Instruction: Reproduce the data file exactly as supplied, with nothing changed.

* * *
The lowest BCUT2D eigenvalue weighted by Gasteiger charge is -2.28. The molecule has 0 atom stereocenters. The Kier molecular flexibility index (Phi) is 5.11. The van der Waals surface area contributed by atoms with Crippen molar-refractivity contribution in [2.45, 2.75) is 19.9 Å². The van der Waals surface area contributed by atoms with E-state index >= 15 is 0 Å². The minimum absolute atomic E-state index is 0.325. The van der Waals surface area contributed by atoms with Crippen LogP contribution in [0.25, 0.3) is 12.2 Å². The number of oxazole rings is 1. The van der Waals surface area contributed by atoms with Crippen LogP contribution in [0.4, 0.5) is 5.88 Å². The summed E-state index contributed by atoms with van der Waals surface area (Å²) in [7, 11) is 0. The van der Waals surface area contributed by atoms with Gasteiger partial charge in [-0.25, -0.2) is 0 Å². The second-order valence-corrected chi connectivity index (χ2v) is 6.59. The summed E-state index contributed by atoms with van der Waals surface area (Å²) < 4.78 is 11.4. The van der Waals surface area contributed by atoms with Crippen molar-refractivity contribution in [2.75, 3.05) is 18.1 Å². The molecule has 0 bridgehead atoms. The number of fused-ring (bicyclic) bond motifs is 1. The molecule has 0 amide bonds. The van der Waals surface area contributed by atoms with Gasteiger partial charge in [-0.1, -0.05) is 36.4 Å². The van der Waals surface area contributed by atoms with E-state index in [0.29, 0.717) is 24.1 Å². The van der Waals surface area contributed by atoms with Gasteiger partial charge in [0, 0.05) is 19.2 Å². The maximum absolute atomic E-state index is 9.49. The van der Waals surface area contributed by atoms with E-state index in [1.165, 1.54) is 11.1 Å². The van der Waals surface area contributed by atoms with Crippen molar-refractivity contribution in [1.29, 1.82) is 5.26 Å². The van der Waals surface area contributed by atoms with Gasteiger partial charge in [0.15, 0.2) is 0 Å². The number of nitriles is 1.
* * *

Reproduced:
The lowest BCUT2D eigenvalue weighted by Gasteiger charge is -2.28. The molecule has 0 atom stereocenters. The Kier molecular flexibility index (Phi) is 5.11. The van der Waals surface area contributed by atoms with Crippen molar-refractivity contribution in [2.45, 2.75) is 19.9 Å². The van der Waals surface area contributed by atoms with E-state index >= 15 is 0 Å². The minimum absolute atomic E-state index is 0.325. The van der Waals surface area contributed by atoms with Crippen LogP contribution in [0.25, 0.3) is 12.2 Å². The number of oxazole rings is 1. The van der Waals surface area contributed by atoms with Crippen LogP contribution in [0.4, 0.5) is 5.88 Å². The summed E-state index contributed by atoms with van der Waals surface area (Å²) in [7, 11) is 0. The van der Waals surface area contributed by atoms with Gasteiger partial charge in [-0.25, -0.2) is 0 Å². The second-order valence-corrected chi connectivity index (χ2v) is 6.59. The summed E-state index contributed by atoms with van der Waals surface area (Å²) < 4.78 is 11.4. The van der Waals surface area contributed by atoms with Crippen molar-refractivity contribution in [2.75, 3.05) is 18.1 Å². The molecule has 0 bridgehead atoms. The number of fused-ring (bicyclic) bond motifs is 1. The molecule has 0 amide bonds. The van der Waals surface area contributed by atoms with Gasteiger partial charge in [-0.1, -0.05) is 36.4 Å². The van der Waals surface area contributed by atoms with E-state index in [0.29, 0.717) is 24.1 Å². The van der Waals surface area contributed by atoms with Gasteiger partial charge in [0, 0.05) is 19.2 Å². The maximum absolute atomic E-state index is 9.49. The van der Waals surface area contributed by atoms with E-state index in [1.165, 1.54) is 11.1 Å². The van der Waals surface area contributed by atoms with Crippen molar-refractivity contribution in [1.29, 1.82) is 5.26 Å². The van der Waals surface area contributed by atoms with Gasteiger partial charge in [0.15, 0.2) is 0 Å². The number of nitriles is 1.